Democratic-Republican hold.
South Carolina 5
"Sumter district"
Richard Winn Democratic-Republican 1802 (Special) Incumbent re-elected.
South Carolina 6
"Abbeville district"
Joseph Calhoun Democratic-Republican 1807 (Special) Incumbent retired.
New member elected.
Democratic-Republican hold.
South Carolina 7
"Chester district"
Thomas Moore Democratic-Republican 1800 Incumbent re-elected.
South Carolina 8
"Pendleton district"
Lemuel J. Alston Democratic-Republican 1806 Incumbent retired.
New member elected.
Democratic-Republican hold.
  • Green tickY Elias Earle (Democratic-Republican) 58.0%
  • William Hunter (Federalist) 42.0%

Tennessee

District Incumbent This race
Member Party First elected Results Candidates
Tennessee 1 John Rhea Democratic-Republican 1803 Incumbent re-elected.
Tennessee 2 Robert Weakley Democratic-Republican 1809 Incumbent retired.
New member elected.
Democratic-Republican hold.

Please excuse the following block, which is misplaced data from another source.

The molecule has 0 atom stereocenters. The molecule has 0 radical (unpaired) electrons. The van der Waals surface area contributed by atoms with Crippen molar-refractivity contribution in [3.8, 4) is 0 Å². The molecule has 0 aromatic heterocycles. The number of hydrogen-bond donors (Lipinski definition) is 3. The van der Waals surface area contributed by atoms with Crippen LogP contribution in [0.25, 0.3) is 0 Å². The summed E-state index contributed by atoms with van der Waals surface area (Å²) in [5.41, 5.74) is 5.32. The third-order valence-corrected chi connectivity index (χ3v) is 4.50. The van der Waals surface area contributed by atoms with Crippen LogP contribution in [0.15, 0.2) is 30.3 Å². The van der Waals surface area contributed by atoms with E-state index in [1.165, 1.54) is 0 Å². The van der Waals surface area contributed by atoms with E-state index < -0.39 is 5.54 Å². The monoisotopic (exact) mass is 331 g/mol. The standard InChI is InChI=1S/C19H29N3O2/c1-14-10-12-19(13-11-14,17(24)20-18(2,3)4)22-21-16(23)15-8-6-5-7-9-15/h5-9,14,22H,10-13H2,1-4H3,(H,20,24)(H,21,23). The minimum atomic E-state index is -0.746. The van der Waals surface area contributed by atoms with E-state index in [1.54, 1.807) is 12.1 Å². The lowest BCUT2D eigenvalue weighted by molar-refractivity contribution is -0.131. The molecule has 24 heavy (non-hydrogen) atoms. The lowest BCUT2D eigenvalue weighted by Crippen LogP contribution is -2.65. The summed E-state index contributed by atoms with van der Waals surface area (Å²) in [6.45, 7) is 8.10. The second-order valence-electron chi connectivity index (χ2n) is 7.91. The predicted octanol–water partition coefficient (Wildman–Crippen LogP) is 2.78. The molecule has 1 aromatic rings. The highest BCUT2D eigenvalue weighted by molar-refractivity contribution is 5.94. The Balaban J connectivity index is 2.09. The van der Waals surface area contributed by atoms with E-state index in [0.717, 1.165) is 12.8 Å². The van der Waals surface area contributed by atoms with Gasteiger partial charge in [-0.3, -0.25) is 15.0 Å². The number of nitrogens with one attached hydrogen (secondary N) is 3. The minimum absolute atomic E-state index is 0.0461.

Tennessee 3 Pleasant M. Miller Democratic-Republican 1809 Incumbent retired.
New member elected.
Democratic-Republican hold.

Vermont

District Incumbent This race
Member Party First elected Results Candidates[i]
Vermont 1 Samuel Shaw Democratic-Republican 1808 Incumbent re-elected.
Vermont 2 Jonathan H. Hubbard Federalist 1808 Incumbent lost re-election.
New member elected.
Democratic-Republican gain.
Vermont 3 William Chamberlain Federalist 1802
1805 (Lost)
1808
Incumbent lost re-election.
New member elected.
Democratic-Republican gain.
Vermont 4 Martin Chittenden Federalist 1803 Incumbent re-elected.

Virginia

District Incumbent This race
Member Party First elected Results Candidates[i]
Virginia 1 William McKinley Democratic-Republican 1810 (Special) Incumbent lost re-election.
New member elected.
Federalist gain.
Virginia 2 James Stephenson Federalist 1809 Incumbent retired.
New member elected.
Federalist hold.
  • Green tickY John Baker (Federalist) 56.5%
  • Daniel Morgan (Democratic-Republican) 43.5%
Virginia 3 John Smith Democratic-Republican 1801 Incumbent re-elected.
Virginia 4 Jacob Swoope Federalist 1809 Incumbent retired.
New member elected.
Democratic-Republican gain.
  • Green tickY William McCoy (Democratic-Republican) 52.6%
  • Samuel Blackburn (Federalist) 47.4%
Virginia 5 James Breckinridge Federalist 1809 Incumbent re-elected.
Virginia 6 Daniel Sheffey Federalist 1809 Incumbent re-elected.